Catholic Church goes on the offensive against Obamacare

Multiple Catholic dioceses and other institutions have filed lawsuits against the Obama administration, naming Kathleen Sebelius and Hilda Solis (both of whom are Catholic).

In a statement on May 21, Cardinal Timothy M. Dolan of New York, president of the U.S. Conference of Catholic Bishops (USCCB), applauded 43 dioceses, hospitals, schools and church agencies for filing 12 lawsuits around the country that contend that the Health and Human Services mandate within the Obama administration’s healthcare reform package. At issue is the constitutionality of the mandate that would force Catholic and other non-profits to pay for abortion-inducing drugs, contraceptive services and sterilization in their insurance plans.  Cardinal Dolan's New York Archdiocese filed suit in the U.S. District Court in the Eastern District of New York. Joining the archdiocese as plaintiffs are the Catholic Health Care System, the Roman Catholic Diocese of Rockville Centre, Catholic Charities of Rockville Centre, and Catholic Health Services of Long Island.

"We have tried negotiation with the Administration and legislation with the Congress -- and we'll keep at it -- but there's still no fix. Time is running out, and our valuable ministries and fundamental rights hang in the balance, so we have to resort to the courts now. Though the Conference is not a party to the lawsuits, we applaud this courageous action by so many individual dioceses, charities, hospitals and schools across the nation, in coordination with the law firm of Jones Day. It is also a compelling display of the unity of the Church in defense of religious liberty. It's also a great show of the diversity of the Church's ministries that serve the common good and that are jeopardized by the mandate -- ministries to the poor, the sick, and the uneducated, to people of any faith or no faith at all."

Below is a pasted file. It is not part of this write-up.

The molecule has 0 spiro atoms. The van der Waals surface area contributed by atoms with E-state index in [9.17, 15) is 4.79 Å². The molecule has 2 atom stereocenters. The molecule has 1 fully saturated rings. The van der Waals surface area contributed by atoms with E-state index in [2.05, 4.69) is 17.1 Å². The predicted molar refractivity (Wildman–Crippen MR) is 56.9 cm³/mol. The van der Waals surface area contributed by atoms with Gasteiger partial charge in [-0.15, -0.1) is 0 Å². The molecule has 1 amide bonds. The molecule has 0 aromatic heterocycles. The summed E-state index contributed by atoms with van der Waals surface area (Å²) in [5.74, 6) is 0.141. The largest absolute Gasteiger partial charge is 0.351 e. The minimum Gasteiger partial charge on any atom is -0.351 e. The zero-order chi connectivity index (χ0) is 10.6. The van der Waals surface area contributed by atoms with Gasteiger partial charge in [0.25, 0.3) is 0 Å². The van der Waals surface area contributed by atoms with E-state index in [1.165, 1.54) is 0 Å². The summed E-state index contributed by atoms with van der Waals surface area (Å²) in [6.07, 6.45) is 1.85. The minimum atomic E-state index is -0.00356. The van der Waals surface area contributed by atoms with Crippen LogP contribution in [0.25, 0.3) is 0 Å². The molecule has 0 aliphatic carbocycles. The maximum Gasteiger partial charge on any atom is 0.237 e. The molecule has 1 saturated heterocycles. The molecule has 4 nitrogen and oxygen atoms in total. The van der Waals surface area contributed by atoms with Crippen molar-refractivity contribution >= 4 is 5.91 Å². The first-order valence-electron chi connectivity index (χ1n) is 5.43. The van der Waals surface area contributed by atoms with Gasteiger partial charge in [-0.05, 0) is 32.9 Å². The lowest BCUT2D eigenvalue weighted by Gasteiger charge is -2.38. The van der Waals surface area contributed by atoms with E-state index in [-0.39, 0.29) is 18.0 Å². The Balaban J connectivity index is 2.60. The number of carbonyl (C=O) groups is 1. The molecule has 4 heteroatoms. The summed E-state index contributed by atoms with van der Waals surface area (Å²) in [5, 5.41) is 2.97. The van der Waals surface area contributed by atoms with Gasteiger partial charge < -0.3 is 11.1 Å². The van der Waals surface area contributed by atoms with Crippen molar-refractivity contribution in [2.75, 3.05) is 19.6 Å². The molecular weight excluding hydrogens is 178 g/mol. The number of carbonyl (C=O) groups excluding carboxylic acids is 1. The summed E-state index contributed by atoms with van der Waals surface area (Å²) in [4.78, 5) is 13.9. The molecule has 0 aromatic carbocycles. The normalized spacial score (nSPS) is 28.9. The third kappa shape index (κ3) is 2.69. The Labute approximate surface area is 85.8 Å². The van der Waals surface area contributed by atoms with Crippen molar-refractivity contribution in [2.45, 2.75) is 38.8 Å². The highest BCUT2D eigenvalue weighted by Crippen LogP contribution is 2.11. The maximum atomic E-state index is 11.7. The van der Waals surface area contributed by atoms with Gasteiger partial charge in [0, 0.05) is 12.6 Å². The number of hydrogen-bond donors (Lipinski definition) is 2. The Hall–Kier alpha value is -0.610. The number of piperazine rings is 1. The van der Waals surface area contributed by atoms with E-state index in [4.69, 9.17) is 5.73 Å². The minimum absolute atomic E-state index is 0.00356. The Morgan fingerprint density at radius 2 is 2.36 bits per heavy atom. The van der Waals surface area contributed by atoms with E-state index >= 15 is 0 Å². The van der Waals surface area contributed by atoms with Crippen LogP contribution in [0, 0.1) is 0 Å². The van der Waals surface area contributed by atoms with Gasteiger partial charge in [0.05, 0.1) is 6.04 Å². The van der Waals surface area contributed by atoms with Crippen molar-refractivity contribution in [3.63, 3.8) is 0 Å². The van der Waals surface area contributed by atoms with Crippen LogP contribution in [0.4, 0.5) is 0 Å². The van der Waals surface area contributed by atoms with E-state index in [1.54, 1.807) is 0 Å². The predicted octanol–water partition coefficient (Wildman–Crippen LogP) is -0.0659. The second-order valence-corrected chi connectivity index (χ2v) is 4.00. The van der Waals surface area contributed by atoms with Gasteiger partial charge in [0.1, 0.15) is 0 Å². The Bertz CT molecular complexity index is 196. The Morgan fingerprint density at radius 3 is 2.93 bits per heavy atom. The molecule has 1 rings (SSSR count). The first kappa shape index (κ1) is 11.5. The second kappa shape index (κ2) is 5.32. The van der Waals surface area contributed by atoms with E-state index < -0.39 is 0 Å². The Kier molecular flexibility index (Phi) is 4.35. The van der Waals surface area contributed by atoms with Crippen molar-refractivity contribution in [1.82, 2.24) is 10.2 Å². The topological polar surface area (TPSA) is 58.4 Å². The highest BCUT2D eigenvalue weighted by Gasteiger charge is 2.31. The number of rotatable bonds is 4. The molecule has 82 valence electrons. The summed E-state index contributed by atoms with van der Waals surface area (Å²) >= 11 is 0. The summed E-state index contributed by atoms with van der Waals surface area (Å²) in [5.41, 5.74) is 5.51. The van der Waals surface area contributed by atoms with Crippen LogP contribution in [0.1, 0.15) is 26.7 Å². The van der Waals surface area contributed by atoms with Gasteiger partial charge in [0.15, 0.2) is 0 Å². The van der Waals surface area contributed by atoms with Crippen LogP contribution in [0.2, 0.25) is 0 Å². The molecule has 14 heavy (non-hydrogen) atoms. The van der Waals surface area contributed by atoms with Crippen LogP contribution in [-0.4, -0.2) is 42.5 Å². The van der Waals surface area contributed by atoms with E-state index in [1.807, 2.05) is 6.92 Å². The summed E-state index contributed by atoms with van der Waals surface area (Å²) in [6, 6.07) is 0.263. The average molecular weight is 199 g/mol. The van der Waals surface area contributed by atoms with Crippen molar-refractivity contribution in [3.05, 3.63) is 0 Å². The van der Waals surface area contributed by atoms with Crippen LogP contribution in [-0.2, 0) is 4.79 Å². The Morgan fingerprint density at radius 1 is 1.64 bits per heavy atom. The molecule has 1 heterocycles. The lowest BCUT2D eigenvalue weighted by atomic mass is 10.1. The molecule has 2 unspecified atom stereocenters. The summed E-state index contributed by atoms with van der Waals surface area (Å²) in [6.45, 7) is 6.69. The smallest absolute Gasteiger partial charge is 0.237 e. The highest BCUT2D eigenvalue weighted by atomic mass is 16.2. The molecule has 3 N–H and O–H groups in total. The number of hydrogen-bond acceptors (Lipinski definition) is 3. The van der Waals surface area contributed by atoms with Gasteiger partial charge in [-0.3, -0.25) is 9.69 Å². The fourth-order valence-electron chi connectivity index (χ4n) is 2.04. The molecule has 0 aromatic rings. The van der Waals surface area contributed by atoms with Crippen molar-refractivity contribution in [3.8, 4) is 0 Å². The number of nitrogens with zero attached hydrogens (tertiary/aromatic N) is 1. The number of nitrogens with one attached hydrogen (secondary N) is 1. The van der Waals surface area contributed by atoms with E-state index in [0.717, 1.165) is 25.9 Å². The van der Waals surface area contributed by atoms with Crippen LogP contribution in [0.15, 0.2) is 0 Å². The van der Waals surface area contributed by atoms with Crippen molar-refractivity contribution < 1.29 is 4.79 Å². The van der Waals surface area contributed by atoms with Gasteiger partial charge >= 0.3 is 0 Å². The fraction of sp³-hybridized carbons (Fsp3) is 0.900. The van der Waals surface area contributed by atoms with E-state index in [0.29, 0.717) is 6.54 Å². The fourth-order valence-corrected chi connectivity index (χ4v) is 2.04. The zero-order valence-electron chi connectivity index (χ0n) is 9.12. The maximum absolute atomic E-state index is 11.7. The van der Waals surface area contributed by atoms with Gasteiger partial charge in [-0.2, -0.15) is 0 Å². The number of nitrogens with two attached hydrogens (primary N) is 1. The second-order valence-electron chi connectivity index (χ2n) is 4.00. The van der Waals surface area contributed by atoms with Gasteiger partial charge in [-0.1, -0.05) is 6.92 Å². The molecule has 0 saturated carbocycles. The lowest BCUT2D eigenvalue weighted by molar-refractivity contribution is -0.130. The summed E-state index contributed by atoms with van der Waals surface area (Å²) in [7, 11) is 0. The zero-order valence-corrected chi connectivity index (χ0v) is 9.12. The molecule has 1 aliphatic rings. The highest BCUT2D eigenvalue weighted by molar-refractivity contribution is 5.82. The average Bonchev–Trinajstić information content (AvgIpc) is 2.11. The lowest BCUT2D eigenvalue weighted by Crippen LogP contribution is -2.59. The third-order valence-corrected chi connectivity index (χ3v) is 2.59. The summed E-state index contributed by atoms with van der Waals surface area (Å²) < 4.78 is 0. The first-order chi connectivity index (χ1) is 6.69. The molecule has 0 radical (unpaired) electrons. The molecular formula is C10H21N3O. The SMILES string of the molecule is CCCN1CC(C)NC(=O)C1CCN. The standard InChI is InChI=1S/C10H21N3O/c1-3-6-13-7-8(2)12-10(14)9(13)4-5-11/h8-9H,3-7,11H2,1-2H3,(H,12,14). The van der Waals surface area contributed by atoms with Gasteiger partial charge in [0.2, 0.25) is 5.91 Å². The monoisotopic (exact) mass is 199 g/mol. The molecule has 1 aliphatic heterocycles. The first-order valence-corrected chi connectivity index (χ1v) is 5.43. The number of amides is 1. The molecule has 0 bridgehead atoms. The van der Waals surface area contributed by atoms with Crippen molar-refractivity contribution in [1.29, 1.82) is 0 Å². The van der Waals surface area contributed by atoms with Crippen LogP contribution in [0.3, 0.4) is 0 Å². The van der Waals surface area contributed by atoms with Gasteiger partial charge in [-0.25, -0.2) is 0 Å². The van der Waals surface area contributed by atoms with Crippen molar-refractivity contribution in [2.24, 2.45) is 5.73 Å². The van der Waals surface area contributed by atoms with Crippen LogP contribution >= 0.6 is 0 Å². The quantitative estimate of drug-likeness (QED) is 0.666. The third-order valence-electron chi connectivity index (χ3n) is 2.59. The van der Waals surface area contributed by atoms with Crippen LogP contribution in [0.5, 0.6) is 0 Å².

Echoing his colleague of the Big Apple, Cardinal Donald Wuerl declared in a statement, "The First Amendment enshrines in our nation’s Constitution the principle that religious organizations must be able to practice their faith free from government interference." "This morning, the Archdiocese of Washington filed a lawsuit to challenge the mandate”, declared the cardinal, “recently issued by the Department of Health and Human Services, that fundamentally redefines the nation’s long-standing definition of religious ministry and requires our religious organizations to provide their employees with coverage for abortion-inducing drugs, contraceptives, and sterilization, even if doing so violates their religious beliefs." He added, "Just as our faith compels us to uphold the liberty and dignity of others, so too, we must defend our own."